Biomechanics helps in identifying technical flaws and rectifying them. But is there a danger of a coach or someone else going overboard and, say, changing a bowler’s natural-yet-unorthodox action?

Happens when you’re not performing. There are many players who, biomechanically do things quite inefficiently. But they are effective. As a coach, you’d loathe to tamper too much with it. But if a player is not performing, then, biomechanically, you can show them the problem with movement patterns. So, the key is performance. And, there are lots of different actions, very inefficient actions. But they all yield wickets. So, don’t fix it if it’s not broken. But there are certain players for who you need to step in, purely from an injury perspective.

Can biomechanics tell us why only a handful of batters — including AB de Villiers — are able to play unorthodox shots like a reverse-sweep, even to the pacers, without practice?

There are two ways to analyse this. One, the biomechanical part. But the other part is the instinctive part. You’re so good at seeing the ball early… And, De Villiers is blessed with natural eye-hand coordination and the in-built confidence to go and play some of the incredible shots that he does.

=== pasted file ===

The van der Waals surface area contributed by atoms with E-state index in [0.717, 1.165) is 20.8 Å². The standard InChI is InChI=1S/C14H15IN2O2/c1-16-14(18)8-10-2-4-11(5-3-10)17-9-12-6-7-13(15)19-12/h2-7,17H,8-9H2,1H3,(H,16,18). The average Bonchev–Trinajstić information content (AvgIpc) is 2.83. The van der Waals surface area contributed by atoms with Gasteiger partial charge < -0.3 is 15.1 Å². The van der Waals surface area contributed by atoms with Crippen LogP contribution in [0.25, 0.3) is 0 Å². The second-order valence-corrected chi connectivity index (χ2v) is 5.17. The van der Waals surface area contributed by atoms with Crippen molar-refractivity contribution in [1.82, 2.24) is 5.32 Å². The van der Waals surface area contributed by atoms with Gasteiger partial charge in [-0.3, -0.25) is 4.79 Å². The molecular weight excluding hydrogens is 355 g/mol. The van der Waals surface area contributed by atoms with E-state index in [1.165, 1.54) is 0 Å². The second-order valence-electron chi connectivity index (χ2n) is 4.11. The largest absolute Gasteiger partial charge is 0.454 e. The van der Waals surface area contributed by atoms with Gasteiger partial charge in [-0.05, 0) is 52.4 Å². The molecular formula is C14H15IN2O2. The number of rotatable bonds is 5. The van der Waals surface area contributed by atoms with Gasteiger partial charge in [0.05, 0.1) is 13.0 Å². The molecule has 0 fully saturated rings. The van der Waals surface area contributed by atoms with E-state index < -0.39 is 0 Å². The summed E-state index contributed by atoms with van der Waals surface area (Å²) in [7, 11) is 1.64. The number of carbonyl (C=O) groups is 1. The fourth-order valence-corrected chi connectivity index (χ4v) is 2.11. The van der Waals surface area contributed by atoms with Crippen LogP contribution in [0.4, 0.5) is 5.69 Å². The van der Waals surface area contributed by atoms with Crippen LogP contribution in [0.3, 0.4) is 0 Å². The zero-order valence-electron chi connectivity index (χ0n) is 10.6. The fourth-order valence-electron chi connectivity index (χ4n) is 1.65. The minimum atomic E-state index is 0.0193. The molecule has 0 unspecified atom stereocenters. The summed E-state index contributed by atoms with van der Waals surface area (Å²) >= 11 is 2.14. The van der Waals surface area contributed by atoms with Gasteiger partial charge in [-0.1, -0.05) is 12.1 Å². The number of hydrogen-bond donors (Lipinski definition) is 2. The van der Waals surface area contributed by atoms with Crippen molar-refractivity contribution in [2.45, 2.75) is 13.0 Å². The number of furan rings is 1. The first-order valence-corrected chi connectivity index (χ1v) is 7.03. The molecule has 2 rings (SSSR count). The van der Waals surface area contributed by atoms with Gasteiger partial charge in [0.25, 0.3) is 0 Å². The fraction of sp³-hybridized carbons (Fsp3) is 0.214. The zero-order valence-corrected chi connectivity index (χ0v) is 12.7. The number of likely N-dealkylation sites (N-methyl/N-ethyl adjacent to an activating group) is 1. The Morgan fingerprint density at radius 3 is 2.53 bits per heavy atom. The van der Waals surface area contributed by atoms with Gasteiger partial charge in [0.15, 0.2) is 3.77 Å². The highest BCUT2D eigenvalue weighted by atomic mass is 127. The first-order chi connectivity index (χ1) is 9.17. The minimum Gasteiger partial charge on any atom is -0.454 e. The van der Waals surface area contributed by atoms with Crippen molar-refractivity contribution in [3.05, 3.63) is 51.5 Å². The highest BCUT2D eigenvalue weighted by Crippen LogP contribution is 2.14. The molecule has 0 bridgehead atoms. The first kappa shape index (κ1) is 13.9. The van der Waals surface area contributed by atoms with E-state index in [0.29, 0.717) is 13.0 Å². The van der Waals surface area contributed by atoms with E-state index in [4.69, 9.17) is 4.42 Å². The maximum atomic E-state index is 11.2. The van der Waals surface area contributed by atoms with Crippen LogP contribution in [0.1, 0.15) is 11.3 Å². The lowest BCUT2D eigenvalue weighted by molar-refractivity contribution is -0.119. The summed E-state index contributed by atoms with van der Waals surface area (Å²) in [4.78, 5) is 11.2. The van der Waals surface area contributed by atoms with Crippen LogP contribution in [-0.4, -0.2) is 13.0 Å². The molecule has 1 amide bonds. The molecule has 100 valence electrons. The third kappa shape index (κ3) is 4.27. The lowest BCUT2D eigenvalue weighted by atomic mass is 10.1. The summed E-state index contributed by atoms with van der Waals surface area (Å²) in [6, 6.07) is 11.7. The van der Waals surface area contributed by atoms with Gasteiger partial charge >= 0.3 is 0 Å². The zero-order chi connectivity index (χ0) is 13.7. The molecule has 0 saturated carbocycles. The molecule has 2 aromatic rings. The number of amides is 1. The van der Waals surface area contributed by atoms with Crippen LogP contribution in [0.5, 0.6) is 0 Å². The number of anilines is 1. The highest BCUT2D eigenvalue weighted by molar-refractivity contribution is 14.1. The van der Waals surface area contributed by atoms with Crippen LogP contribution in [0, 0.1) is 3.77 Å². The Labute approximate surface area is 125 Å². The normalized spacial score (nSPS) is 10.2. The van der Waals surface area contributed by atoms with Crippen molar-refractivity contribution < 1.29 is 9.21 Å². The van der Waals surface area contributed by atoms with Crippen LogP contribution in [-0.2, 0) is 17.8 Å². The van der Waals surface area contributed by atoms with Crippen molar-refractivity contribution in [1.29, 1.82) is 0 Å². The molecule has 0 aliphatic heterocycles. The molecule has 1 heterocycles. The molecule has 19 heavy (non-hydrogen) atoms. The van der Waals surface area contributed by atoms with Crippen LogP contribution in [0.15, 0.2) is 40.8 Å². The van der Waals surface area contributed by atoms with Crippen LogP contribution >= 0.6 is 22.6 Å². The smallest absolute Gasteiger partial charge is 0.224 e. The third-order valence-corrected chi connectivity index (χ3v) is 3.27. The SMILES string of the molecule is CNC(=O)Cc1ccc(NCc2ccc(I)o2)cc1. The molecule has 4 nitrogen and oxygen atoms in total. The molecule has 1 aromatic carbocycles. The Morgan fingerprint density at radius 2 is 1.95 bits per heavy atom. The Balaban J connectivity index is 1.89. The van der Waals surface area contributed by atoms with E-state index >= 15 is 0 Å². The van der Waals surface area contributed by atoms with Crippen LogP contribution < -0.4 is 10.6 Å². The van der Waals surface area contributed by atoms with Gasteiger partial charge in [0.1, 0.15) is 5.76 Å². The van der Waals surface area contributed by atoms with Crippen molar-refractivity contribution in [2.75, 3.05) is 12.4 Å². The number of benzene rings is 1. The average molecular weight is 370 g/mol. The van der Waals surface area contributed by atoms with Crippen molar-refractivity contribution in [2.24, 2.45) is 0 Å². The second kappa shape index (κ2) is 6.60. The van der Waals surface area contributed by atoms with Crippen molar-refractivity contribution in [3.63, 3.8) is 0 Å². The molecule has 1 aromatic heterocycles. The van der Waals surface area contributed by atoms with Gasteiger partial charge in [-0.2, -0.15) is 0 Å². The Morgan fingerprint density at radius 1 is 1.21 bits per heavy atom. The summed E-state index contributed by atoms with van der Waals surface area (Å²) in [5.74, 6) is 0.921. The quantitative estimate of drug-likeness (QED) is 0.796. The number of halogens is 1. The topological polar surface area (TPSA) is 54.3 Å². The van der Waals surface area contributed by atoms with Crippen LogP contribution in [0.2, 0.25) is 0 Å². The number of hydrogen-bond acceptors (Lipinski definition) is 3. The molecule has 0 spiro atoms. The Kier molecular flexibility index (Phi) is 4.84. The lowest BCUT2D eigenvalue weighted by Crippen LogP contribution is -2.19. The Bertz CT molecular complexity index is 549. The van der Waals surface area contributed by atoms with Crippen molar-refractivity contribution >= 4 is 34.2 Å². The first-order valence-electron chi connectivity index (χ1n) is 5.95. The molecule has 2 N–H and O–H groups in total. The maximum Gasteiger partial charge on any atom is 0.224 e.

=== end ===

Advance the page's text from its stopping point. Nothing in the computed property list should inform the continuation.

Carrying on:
Are orthodox strokes more effective than the unorthodox ones like scoop, reverse scoops?

Hah. I guess, the unorthodox strokes came into the game because there was a necessity to invent other ways of scoring; because the fielding has improved so much, the bowling has improved so much. So, we have seen the reverse-sweep, switch-hit and the scoop. They’re all effective. But a classical cover drive is also lovely to watch.

Whatmore was the coach of the successful Indian Under-19 World Cup team, which had Virat Kohli as the captain, in 2008. Kohli is following the tips given to him at that time even today and that is one of the reasons for his phenomenal success, says the coach.   -  K. MURALI KUMAR